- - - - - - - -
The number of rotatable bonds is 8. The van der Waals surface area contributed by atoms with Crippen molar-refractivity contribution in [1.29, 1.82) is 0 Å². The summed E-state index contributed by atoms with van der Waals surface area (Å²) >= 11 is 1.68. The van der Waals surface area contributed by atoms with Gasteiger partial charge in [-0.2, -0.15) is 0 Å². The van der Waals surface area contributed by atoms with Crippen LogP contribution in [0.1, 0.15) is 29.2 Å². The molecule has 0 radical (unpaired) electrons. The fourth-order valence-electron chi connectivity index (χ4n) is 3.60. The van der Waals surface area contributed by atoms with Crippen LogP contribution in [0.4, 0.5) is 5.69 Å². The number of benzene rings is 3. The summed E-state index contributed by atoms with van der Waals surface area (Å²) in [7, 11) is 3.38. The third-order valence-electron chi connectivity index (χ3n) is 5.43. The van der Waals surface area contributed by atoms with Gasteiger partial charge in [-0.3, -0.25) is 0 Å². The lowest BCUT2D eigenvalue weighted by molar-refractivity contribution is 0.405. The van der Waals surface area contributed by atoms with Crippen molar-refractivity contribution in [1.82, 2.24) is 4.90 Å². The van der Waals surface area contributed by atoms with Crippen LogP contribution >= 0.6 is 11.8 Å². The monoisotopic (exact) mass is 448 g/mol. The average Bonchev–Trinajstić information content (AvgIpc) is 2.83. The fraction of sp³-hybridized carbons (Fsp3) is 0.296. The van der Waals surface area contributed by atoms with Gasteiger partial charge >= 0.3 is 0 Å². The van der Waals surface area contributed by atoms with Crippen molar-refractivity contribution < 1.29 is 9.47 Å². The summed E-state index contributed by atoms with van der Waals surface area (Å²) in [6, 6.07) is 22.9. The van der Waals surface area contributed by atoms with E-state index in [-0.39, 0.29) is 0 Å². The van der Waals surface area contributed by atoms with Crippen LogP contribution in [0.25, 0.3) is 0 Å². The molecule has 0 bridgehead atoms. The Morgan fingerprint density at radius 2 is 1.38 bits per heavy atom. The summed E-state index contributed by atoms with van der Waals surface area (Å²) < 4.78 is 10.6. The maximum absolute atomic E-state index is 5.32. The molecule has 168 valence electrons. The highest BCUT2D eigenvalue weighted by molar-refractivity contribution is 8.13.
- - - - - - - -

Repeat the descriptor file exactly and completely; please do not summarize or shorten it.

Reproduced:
The number of rotatable bonds is 8. The van der Waals surface area contributed by atoms with Crippen molar-refractivity contribution in [1.29, 1.82) is 0 Å². The summed E-state index contributed by atoms with van der Waals surface area (Å²) >= 11 is 1.68. The van der Waals surface area contributed by atoms with Gasteiger partial charge in [-0.2, -0.15) is 0 Å². The van der Waals surface area contributed by atoms with Crippen LogP contribution in [0.1, 0.15) is 29.2 Å². The molecule has 0 radical (unpaired) electrons. The fourth-order valence-electron chi connectivity index (χ4n) is 3.60. The van der Waals surface area contributed by atoms with Crippen LogP contribution in [0.4, 0.5) is 5.69 Å². The number of benzene rings is 3. The summed E-state index contributed by atoms with van der Waals surface area (Å²) in [7, 11) is 3.38. The third-order valence-electron chi connectivity index (χ3n) is 5.43. The van der Waals surface area contributed by atoms with Gasteiger partial charge in [-0.3, -0.25) is 0 Å². The lowest BCUT2D eigenvalue weighted by molar-refractivity contribution is 0.405. The van der Waals surface area contributed by atoms with Crippen molar-refractivity contribution in [1.82, 2.24) is 4.90 Å². The van der Waals surface area contributed by atoms with Crippen LogP contribution >= 0.6 is 11.8 Å². The monoisotopic (exact) mass is 448 g/mol. The average Bonchev–Trinajstić information content (AvgIpc) is 2.83. The fraction of sp³-hybridized carbons (Fsp3) is 0.296. The van der Waals surface area contributed by atoms with Gasteiger partial charge >= 0.3 is 0 Å². The van der Waals surface area contributed by atoms with Crippen molar-refractivity contribution < 1.29 is 9.47 Å². The summed E-state index contributed by atoms with van der Waals surface area (Å²) in [6, 6.07) is 22.9. The van der Waals surface area contributed by atoms with E-state index in [-0.39, 0.29) is 0 Å². The van der Waals surface area contributed by atoms with Crippen LogP contribution in [0.25, 0.3) is 0 Å². The molecule has 0 bridgehead atoms. The Morgan fingerprint density at radius 2 is 1.38 bits per heavy atom. The summed E-state index contributed by atoms with van der Waals surface area (Å²) < 4.78 is 10.6. The maximum absolute atomic E-state index is 5.32. The molecule has 168 valence electrons. The highest BCUT2D eigenvalue weighted by molar-refractivity contribution is 8.13.